FDA clears Current Health’s hospital-to-home wearable, combining analytics and passive vital sign tracking

Current Health sees its device as a useful tool in value-based care, where decreasing hospital stays and avoiding readmissions will be a financial imperative. (Getty/noipornpan)

The FDA has cleared Current Health’s wearable tracker, designed to be taken home from the hospital after acute care to track a patient’s recovery in real time, with the ultimate goal of reducing readmissions.

The 510(k) clearance covers the Class II device and Current’s telehealth platform, which offers a dashboard for physicians, AI-based risk prediction and alerts, as well as secure video chat.

Meanwhile, the patient-facing side—delivered via a Current-issued tablet—includes medication reminders, automated symptom questionnaires and HIPAA-compliant text messaging.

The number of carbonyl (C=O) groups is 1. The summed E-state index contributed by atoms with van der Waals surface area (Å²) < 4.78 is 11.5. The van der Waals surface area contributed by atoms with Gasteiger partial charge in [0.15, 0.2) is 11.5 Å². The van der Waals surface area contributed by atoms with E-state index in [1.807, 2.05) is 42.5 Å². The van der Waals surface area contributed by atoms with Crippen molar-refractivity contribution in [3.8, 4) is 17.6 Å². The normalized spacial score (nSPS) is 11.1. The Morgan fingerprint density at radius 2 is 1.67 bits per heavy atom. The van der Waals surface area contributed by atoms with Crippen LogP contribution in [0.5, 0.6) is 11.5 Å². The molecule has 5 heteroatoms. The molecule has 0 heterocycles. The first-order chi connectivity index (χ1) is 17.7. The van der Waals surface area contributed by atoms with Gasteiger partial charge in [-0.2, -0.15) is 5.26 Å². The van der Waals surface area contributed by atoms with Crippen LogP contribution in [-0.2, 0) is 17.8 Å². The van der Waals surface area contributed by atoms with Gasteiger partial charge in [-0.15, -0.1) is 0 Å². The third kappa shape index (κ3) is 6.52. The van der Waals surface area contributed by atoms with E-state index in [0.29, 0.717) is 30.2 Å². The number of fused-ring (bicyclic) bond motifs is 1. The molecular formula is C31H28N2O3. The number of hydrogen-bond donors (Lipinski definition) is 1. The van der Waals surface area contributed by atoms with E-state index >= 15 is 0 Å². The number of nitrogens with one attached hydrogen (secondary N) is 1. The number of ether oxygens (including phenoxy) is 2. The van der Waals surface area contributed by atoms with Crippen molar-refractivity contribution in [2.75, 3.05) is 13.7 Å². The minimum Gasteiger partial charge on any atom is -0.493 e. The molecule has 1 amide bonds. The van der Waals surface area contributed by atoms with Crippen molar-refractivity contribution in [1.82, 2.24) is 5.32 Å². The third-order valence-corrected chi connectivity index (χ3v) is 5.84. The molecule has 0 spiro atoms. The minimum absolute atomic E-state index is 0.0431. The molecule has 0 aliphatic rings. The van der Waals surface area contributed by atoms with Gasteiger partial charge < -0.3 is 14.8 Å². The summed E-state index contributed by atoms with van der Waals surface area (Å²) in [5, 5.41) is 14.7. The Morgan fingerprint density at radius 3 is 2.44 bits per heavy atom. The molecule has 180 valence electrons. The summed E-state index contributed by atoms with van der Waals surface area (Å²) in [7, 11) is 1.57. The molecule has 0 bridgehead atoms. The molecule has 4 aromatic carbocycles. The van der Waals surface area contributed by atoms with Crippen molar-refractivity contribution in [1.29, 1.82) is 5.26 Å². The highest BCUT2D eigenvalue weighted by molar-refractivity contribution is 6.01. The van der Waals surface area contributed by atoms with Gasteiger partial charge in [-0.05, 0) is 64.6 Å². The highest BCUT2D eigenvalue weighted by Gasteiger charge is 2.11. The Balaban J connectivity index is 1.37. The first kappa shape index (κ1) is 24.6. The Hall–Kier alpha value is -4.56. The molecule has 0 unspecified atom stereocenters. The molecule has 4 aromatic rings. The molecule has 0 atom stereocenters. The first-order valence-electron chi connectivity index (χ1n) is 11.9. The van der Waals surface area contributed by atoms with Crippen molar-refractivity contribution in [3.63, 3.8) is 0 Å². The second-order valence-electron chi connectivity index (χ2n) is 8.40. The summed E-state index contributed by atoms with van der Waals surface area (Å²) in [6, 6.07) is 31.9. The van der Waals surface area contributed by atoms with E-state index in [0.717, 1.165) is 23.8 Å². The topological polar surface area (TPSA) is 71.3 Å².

Current’s passive device, worn on the upper arm, tracks vital signs with accuracy akin to the hardware found in an intensive care unit, according to the company. The device also received an FDA clearance earlier this year for its use within the hospital, to track movement, pulse, respiration rate, temperature and blood oxygen level.

Current Health's wearable. (Image: Current)

The company sees the device as a useful tool for hospitals, as the industry moves toward value-based care centered on patient outcomes—where decreasing lengths of stay and avoiding unnecessary hospitalizations will be a financial imperative. So far, Current has partnered with six health systems in the U.S., including Mount Sinai, along with several U.K. NHS Trusts.

“Our rapidly growing customer base indicates how focused health systems and home health agencies are on moving more healthcare from hospital to home,” Current CEO and co-founder Christopher McCann said in a statement.

“Today, Current is helping them do just that by monitoring patients’ health trajectories to enable earlier interventions, reduce the overall and growing cost of hospital readmissions and, more importantly, prevent avoidable deaths,” McCann added.

“But more fundamentally, we’re building a future where healthcare comes to us,” he said. “Patients don’t always know when to call their doctor. Current will.”